SHEARING AND FORMING
Many products start as flat metal sheets. Shearing uses cutting blades to make straight cuts into a piece
of metal as shown in Figure 15-7. Also known as die cutting, you’ll often see shearing used on aluminum,
brass, bronze and stainless steel. Another metal-shaping process is forming, which uses compression or
another type of stress to move materials into a desired shape. Although forming is often used with metal, it
also can be used on other materials, including plastic.
EXAMPLES OF TRADITIONAL LOW VOLUME MANUFACTURING
There are many advantages to using low volume manufacturing that include: Producing a bridge run
(more than a few prototypes but less than full-scale production), reducing capital costs by having lower
minimums, lower financial risk exposure in case the product needs to be changed after a small batch is
created, and having shorter production lead times. This bridge run allows you to get to market more quickly,
while allowing the traditional manufacturings slow ramp-up to happen in the background.
URETHANE CASTINGS (CAST URETHANES)
It’s similar to injection molding in that polyurethanes are injected into a tool. But with cast urethanes, the
FIGURE 157: A Guillotine shear machine is shearing a metal sheet.
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tool is a soft tool, typi-
cally made with a type of
silicone mold as shown
in Figure 15-8. Silicone
is much cheaper than
steel or aluminum but
the drawback to using
silicone is that it doesn’t
last as long as injection
molding molds. With
urethane casting, the
mold is created via a
master pattern using
3D printing. Cast ure-
thanes are suited for low
volume production and
prototyping. Because
the cost for soft tooling
is lower, cast urethanes
are an excellent choice
for creators still testing
product design.
SAND CASTING (SAND
MOLDED CASTING)
This metal casting
process is character-
ized by using sand as
the mold material. The
term “sand casting”
can also refer to an
object produced via the
sand-casting process,
which dates back many
centuries. Over 60% of
all metal castings are
produced by the sand
casting process and
molds made of sand are
relatively inexpensive.
FIGURE158: Sets of Handmade Silicone Rubber Molds used in urethane casting
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Sand castings are produced in specialized factories called foundries, as shown in Figure 15-9. In sand casting,
a suitable bonding agent (usually clay) is mixed in with the sand. The mixture is moistened, typically with
water, but sometimes with other substances, to develop the strength and plasticity of the clay and to make
the aggregate suitable for molding. The sand is typically contained in a system of frames or mold boxes.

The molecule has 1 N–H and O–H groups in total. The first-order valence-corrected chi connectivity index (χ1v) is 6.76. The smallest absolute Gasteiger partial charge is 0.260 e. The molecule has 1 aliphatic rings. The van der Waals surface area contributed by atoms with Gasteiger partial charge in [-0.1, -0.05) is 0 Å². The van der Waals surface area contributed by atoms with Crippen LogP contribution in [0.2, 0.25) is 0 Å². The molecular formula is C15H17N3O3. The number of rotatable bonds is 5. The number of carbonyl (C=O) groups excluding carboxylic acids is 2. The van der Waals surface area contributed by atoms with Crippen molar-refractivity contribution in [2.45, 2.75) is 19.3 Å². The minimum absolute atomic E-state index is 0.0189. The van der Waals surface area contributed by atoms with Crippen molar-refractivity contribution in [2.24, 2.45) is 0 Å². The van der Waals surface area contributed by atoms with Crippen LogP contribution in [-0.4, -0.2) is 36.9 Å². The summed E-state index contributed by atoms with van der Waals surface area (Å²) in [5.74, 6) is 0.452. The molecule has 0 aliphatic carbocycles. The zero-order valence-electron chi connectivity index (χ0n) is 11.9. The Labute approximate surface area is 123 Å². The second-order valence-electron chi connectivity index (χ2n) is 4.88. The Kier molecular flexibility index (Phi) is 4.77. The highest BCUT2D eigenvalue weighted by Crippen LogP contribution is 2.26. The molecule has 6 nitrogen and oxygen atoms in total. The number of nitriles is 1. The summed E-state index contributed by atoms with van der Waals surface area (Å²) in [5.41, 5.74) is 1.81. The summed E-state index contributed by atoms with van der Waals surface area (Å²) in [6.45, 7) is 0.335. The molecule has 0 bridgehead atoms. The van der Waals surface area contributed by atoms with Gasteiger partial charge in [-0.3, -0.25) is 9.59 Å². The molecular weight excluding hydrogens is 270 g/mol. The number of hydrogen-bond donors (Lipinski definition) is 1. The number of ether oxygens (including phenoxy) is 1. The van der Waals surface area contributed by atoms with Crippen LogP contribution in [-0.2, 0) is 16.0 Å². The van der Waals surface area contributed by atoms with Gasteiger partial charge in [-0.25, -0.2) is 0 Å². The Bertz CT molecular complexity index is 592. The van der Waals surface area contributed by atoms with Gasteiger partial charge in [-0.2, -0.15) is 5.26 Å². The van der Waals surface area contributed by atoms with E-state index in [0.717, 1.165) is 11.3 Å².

CNC MACHINING
As we mentioned above, CNC (computer numerical control) is used to make hard tooling for injection
molding. This process starts with a block of material (such as wood or metal), and removes material with
drills, boring tools and lathes, controlled by a computer program that is designed to make that pattern.
The CNC system transforms a block of material into the precise desired model as shown in Figure 15-10.
CNC is a subtractive process which removes material, while 3D printing is an additive process that builds
material up to create the model.
CNC was a major advancement and improvement over non-computer machining by hand. In modern CNC
systems, the design of a mechanical part and its manufacturing program is highly automated. The process
is fascinating to watch in person; bits of materials are flying everywhere within the enclosed machines and
the precision of the remaining design is impressive.
FIGURE 159: A foundry worker pours molten metal into sand based casts.
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CONCLUSION
Bringing a product to market can be exciting, but also expensive and exhausting. Regardless of the
manufacturing method you choose, there will be delays, mistakes and process interruptions. The more
you research the process, the better you will be prepared to make timely decisions, and the better your
results will be. It’s impossible to know everything in the beginning and you should expect a learning curve.
Hopefully this chapter gave you a glimpse of how to go from prototype to production and how to start a con-
versation with a manufacturer once you are ready for production.
In the last chapter of this book we will demonstrate how companies are using 3D printing to make proto-
types and products. Keep reading to learn how 3D printing will affect us in the future and how it will change
our world.
FIGURE 1510: Industrial high precision CNC machine creating an object.
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FIGURE 1510: Industrial high precision CNC machine creating an object.
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